This morning I bumped into this article [will open a new tab/window] in the Washington Post reporting on political consultant Drew Westen’s attempts to help Democrats use language morely likely to appeal to voters’ emotions, and so more likely to persuade them to vote accordingly. Also this book review, from New Scientist, of Flipnosis: The art of split-second persuasion, revealingly titled “How to get others to do what we want”.
Yesterday I read “Crisis of Legitimacy” on Talking Points Memo, which ascribes citizen anger at the federal government to a sense, clearly exemplified by the Tea-Partiers but widespread, that we are wallets-and-votes only, existing only to enable the will of the pow that be, without a voice of our own–at least not one being listened to.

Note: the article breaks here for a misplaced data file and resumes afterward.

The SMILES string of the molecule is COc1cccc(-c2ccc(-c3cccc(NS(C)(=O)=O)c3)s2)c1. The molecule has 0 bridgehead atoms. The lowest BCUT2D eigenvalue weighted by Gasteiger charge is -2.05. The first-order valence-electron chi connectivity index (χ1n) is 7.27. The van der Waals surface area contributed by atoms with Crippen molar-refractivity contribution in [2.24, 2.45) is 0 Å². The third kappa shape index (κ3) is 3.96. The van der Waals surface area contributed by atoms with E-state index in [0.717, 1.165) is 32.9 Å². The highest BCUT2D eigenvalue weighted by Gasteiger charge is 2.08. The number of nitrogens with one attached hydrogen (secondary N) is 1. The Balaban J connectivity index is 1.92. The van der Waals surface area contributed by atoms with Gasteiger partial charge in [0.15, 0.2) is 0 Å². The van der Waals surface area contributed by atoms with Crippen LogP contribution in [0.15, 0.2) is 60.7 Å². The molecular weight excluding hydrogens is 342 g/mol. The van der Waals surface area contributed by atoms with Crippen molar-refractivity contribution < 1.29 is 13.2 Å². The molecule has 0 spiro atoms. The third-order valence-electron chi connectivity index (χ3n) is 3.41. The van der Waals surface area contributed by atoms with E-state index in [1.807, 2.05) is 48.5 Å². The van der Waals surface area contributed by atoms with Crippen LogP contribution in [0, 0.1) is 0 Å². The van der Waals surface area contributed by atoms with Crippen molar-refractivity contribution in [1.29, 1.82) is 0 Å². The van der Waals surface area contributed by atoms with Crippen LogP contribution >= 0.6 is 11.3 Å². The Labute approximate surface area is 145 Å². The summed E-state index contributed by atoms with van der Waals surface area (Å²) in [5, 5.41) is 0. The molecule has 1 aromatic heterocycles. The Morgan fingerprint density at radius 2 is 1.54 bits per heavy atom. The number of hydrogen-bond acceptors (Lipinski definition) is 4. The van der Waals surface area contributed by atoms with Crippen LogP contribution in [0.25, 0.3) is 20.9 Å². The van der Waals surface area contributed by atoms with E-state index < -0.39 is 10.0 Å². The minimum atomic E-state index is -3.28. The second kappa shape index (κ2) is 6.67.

For several years I’ve been tracking and trying to articulate my feeling, arounsed as much in local politics as in national, that the common interest of the citizens is no longer a category of thought in politics, that politicians cannot conceive of a political arena not constituted by competing interests. So their “difficulties”, the scorn with which we view them, stem from their view of life as a content of competing purposes rather than a collaborative effort of common purpose, which is more like how the rest of us see the world.
As Ruskin said: “Beware the fury of a patient man.”
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